Wednesday, November 13, 2019

Good Start, Hopeful for More: Omens

I still haven't finished Kelley Armstrong's straightforward fantasy series Age of Legends, but that didn't stop me from picking up the beginning to another one of her series (the woman is prolific!), the Cainsville series starting with Omens.

Omens (The Cainsville Series Book 1) by [Armstrong, Kelley]The back copy says that the discovery that her parents were heinous serial killers is what brings Olivia to a small, inclusive town to hide from the scandal and perhaps discover who she really is (a person with supernatural abilities).

Which sounds great - who doesn't love a little Twin Peaks in their small town vibe? But even though this is only the first installment, I felt this story took a bit too long to get started. There was a much heavier emphasis on the question of whether or not Olivia's parents were in fact serial killers than the back-copy would lead you to believe. That meant that a majority of the story was taken up by a legal investigation into old murders, which was interesting just not what I was expecting.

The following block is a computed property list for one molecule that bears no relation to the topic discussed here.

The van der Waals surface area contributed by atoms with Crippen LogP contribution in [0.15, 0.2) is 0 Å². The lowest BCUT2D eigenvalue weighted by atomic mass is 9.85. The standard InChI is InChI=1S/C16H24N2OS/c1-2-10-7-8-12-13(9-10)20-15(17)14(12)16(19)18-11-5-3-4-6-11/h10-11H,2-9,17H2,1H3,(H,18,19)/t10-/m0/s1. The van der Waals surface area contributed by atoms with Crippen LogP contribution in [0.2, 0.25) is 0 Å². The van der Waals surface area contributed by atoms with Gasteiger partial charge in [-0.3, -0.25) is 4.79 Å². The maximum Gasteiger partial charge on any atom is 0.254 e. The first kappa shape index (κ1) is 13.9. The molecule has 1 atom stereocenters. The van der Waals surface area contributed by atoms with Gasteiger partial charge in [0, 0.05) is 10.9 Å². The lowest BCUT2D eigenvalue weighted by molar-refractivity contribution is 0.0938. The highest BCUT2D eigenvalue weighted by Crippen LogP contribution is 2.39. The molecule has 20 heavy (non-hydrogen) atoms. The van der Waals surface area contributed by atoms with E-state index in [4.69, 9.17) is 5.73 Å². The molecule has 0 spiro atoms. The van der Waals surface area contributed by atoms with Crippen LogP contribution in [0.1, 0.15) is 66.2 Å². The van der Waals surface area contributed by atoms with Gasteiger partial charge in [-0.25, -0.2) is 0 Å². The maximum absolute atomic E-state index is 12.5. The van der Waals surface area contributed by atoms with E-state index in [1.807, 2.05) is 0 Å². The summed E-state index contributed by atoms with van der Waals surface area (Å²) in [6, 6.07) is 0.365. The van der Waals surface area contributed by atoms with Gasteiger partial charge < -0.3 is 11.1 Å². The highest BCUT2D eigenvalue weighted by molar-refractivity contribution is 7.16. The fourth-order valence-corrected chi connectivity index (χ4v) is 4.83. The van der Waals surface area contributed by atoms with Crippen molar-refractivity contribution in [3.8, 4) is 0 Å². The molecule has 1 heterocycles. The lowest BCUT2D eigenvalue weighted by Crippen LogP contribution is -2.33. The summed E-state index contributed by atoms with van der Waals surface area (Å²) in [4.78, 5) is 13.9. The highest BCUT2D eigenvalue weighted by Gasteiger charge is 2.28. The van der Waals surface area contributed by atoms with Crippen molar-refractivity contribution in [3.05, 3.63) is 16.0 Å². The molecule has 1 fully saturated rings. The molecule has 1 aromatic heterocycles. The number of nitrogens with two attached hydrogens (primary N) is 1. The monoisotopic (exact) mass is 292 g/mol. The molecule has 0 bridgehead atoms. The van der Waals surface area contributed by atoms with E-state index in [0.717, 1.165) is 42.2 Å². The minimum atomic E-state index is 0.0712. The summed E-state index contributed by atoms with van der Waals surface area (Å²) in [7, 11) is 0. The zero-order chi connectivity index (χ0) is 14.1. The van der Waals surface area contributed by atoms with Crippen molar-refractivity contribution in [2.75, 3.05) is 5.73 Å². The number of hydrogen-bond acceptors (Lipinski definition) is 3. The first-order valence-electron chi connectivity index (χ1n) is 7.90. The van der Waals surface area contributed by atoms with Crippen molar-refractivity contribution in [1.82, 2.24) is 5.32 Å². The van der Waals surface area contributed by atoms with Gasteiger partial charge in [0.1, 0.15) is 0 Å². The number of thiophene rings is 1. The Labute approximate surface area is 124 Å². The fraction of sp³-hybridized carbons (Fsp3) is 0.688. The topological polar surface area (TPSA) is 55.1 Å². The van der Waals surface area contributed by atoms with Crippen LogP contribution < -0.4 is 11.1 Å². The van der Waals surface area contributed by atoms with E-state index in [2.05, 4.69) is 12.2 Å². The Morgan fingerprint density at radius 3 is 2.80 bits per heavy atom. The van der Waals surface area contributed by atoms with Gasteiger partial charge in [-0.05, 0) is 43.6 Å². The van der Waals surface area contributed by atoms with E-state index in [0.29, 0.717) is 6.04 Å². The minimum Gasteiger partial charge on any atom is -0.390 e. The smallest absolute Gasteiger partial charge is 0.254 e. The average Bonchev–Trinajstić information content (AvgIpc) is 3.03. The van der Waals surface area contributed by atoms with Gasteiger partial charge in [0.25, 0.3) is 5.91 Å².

The part I was expecting - the supernatural elements of the town and of Olivia herself- didn't feel as substantial to me. There was an indication of some vaguely superstitious lore, and the suggestion that not all the inhabitants of Cainsville are precisely human, but none of that felt integral to the plot of this story or tied together in any way to the main thrust of the narrative. For Olivia herself, the kinds of "knowledge" that she knows without knowing why didn't amount to much more than psychic storefront hokum - no dramatic premonitions that came to pass - and could be brushed off as coincidence. Olivia certainly did, not truly undergoing a sense of revelation about herself or her new town (or, hometown, if you like).

The interaction between the characters was all well and fine, but the plot is the thing, and that needs to get pulled together more tightly. There's a hint that the legal question of her parents' murdering tendencies hangs over the second volume as well, which I'm willing to try, but the pressure will be on for that book to deliver its promise on the supernatural front.

K. Rating: 3/5

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